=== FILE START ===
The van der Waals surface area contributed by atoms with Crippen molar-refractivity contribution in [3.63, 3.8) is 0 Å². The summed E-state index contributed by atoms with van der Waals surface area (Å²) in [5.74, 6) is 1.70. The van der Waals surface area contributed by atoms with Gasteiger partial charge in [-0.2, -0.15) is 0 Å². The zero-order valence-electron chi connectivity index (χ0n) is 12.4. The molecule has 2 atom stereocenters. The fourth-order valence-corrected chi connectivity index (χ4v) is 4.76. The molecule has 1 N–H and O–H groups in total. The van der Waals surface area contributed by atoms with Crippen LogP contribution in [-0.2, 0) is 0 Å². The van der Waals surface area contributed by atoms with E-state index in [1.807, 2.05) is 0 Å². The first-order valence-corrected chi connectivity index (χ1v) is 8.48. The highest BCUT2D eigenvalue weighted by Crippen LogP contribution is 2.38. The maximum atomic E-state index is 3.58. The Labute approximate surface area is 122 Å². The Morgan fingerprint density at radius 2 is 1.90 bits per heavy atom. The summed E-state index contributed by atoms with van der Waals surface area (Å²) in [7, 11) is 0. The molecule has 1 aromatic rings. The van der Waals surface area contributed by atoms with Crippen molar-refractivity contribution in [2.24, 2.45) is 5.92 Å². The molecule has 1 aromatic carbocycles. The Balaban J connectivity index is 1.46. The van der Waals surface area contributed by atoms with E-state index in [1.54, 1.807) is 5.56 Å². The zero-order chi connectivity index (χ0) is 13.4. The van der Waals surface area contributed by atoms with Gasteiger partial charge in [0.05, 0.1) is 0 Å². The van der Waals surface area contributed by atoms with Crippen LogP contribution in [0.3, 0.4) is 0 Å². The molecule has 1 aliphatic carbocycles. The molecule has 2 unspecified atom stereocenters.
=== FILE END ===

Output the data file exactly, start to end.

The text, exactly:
The van der Waals surface area contributed by atoms with Crippen molar-refractivity contribution in [3.63, 3.8) is 0 Å². The summed E-state index contributed by atoms with van der Waals surface area (Å²) in [5.74, 6) is 1.70. The van der Waals surface area contributed by atoms with Gasteiger partial charge in [-0.2, -0.15) is 0 Å². The zero-order valence-electron chi connectivity index (χ0n) is 12.4. The molecule has 2 atom stereocenters. The fourth-order valence-corrected chi connectivity index (χ4v) is 4.76. The molecule has 1 N–H and O–H groups in total. The van der Waals surface area contributed by atoms with Crippen LogP contribution in [-0.2, 0) is 0 Å². The van der Waals surface area contributed by atoms with E-state index in [1.807, 2.05) is 0 Å². The first-order valence-corrected chi connectivity index (χ1v) is 8.48. The highest BCUT2D eigenvalue weighted by Crippen LogP contribution is 2.38. The maximum atomic E-state index is 3.58. The Labute approximate surface area is 122 Å². The Morgan fingerprint density at radius 2 is 1.90 bits per heavy atom. The summed E-state index contributed by atoms with van der Waals surface area (Å²) in [7, 11) is 0. The molecule has 1 aromatic rings. The van der Waals surface area contributed by atoms with Crippen molar-refractivity contribution in [2.24, 2.45) is 5.92 Å². The molecule has 1 aromatic carbocycles. The Balaban J connectivity index is 1.46. The van der Waals surface area contributed by atoms with E-state index in [1.54, 1.807) is 5.56 Å². The zero-order chi connectivity index (χ0) is 13.4. The van der Waals surface area contributed by atoms with Gasteiger partial charge in [0.05, 0.1) is 0 Å². The van der Waals surface area contributed by atoms with Crippen LogP contribution in [0.3, 0.4) is 0 Å². The molecule has 1 aliphatic carbocycles. The molecule has 2 unspecified atom stereocenters.